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Archive - Dec 17, 2014

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New Coupling Technique May Have Immediate Applications in Pharmaceuticals, Materials, Agricultural, and Fragrance Chemistry

Chemists at The Scripps Research Institute (TSRI) in La Jolla, California, have invented a powerful method for joining complex organic molecules. This method is extraordinarily robust and can be used to make pharmaceuticals, fabrics, dyes, plastics, and other materials previously inaccessible to chemists. “We are rewriting the rules for how one thinks about the reactivity of basic organic building blocks, and in doing so we’re allowing chemists to venture where none has gone before,” said Dr. Phil S. Baran, the Darlene Shiley Chair in Chemistry at TSRI, whose laboratory reported the finding on functionalized olefin cross-coupling in an online article in Nature published on December 17, 2014. With the new technique, scientists can join two compounds known as olefins to create a new bond between their carbon-atom backbones. Carbon-to-carbon coupling methods are central to chemistry, but until now have been plagued by certain limitations: they often fail if either of the starting compounds contains small, reactive regions known as “functional groups” attached to their main structure. They also frequently don’t work well in the presence of “heteroatoms”—non-carbon atoms such as nitrogen, oxygen and iodine—despite the importance of these types of atoms in chemical synthesis. The new method is what chemists call “mild,” meaning that it doesn’t require the use of extreme temperatures or pressures, nor harsh chemicals. As a result, portions of the building blocks used that are particularly fragile remain unaltered by the reaction. “Functional groups that would be destroyed by other cross-coupling methods are totally unscathed when using our method,” said Julian C. Lo, a graduate student who was a co-lead author of the report with Research Associate Dr. Jinghan Gui.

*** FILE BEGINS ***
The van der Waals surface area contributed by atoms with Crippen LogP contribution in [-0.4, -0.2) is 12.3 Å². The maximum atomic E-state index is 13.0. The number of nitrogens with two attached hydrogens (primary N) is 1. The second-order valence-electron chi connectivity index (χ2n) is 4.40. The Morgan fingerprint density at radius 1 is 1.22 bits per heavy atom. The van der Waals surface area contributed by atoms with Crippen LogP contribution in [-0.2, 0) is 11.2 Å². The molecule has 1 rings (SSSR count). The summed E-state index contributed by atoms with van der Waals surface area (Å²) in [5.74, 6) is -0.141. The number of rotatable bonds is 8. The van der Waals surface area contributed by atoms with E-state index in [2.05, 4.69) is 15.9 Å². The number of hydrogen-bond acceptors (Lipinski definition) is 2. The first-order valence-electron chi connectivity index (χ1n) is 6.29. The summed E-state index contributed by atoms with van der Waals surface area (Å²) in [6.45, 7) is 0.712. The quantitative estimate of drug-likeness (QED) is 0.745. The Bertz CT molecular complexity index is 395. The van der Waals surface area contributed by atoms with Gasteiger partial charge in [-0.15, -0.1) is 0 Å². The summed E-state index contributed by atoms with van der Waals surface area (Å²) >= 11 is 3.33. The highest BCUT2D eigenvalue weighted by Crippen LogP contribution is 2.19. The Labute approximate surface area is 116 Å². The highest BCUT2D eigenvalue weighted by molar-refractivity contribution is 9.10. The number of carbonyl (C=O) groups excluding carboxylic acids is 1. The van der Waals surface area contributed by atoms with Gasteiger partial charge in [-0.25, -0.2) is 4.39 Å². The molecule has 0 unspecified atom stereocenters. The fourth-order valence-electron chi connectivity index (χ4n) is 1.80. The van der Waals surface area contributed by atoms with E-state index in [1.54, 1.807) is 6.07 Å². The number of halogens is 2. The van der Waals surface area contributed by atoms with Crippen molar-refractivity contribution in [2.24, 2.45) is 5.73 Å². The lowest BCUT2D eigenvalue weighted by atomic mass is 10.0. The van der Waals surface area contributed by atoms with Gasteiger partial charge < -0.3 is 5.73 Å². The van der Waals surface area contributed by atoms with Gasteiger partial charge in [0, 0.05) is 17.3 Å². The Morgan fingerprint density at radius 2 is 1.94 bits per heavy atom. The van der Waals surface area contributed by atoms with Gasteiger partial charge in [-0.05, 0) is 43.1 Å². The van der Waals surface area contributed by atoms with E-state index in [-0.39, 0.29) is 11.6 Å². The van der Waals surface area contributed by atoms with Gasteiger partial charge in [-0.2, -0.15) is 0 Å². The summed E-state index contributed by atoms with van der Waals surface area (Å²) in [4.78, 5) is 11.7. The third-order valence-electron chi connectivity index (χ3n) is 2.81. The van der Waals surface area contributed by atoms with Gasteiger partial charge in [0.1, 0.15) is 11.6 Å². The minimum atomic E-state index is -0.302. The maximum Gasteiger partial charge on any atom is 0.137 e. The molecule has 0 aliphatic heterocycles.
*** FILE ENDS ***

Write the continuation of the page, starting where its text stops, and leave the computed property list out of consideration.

Normally Solitary Desert Locust Transformed to Gregariousness by Activation of Specific Serotonin-Producing Nerve Cells

A team of biologists has identified a set of nerve cells in desert locusts that bring about ‘gang-like’ gregarious behavior when the insect are forced into a crowd. Dr. Swidbert Ott from the University of Leicester’s Department of Biology, working with Dr. Steve Rogers at the University of Sydney, Australia, has published a study, online on December 17, 2014 in an open-access article in The Royal Society Proceedings B, that reveals how newly identified nerve cells in locusts produce the neurochemical serotonin to initiate changes in their behavior and lifestyle. The findings demonstrate the importance of individual history for understanding how brain chemicals control behavior, which may apply more broadly to humans also. Locusts are normally shy, solitary animals that actively avoid the company of other locusts. But when they are forced into contact with other locusts, they undergo a radical change in behavior – they enter a “bolder” gregarious state in which they are attracted to the company of other locusts. This is the critical first step towards the formation of the notorious locust swarms. Dr. Ott said: “Locusts only have a small number of nerve cells that can synthesise serotonin. Now we have found that of these, a very select few respond specifically when a locust is first forced to be with other locusts. Within an hour, they produce more serotonin. It is these few cells that we think are responsible for the transformation of a loner into a gang member. In the long run, however, many of the other serotonin-cells also change, albeit towards making less serotonin.”